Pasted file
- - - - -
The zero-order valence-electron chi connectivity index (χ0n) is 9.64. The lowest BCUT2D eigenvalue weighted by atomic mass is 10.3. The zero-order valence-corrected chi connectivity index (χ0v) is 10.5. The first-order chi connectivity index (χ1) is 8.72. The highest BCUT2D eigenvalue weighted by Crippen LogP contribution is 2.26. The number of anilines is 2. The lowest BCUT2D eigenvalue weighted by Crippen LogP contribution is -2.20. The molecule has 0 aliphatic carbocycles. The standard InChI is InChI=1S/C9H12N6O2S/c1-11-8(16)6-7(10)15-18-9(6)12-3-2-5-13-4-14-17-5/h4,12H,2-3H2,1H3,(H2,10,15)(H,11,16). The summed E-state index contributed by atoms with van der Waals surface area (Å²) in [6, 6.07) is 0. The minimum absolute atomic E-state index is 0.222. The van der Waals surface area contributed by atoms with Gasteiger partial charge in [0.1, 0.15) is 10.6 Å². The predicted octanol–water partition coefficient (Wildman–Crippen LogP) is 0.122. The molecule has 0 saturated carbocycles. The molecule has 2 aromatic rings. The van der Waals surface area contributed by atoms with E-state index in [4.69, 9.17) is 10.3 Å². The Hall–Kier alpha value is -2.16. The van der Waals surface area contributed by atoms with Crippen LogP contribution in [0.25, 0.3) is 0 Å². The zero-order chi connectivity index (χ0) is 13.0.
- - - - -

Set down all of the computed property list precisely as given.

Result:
The zero-order valence-electron chi connectivity index (χ0n) is 9.64. The lowest BCUT2D eigenvalue weighted by atomic mass is 10.3. The zero-order valence-corrected chi connectivity index (χ0v) is 10.5. The first-order chi connectivity index (χ1) is 8.72. The highest BCUT2D eigenvalue weighted by Crippen LogP contribution is 2.26. The number of anilines is 2. The lowest BCUT2D eigenvalue weighted by Crippen LogP contribution is -2.20. The molecule has 0 aliphatic carbocycles. The standard InChI is InChI=1S/C9H12N6O2S/c1-11-8(16)6-7(10)15-18-9(6)12-3-2-5-13-4-14-17-5/h4,12H,2-3H2,1H3,(H2,10,15)(H,11,16). The summed E-state index contributed by atoms with van der Waals surface area (Å²) in [6, 6.07) is 0. The minimum absolute atomic E-state index is 0.222. The van der Waals surface area contributed by atoms with Gasteiger partial charge in [0.1, 0.15) is 10.6 Å². The predicted octanol–water partition coefficient (Wildman–Crippen LogP) is 0.122. The molecule has 0 saturated carbocycles. The molecule has 2 aromatic rings. The van der Waals surface area contributed by atoms with E-state index in [4.69, 9.17) is 10.3 Å². The Hall–Kier alpha value is -2.16. The van der Waals surface area contributed by atoms with Crippen LogP contribution in [0.25, 0.3) is 0 Å². The zero-order chi connectivity index (χ0) is 13.0.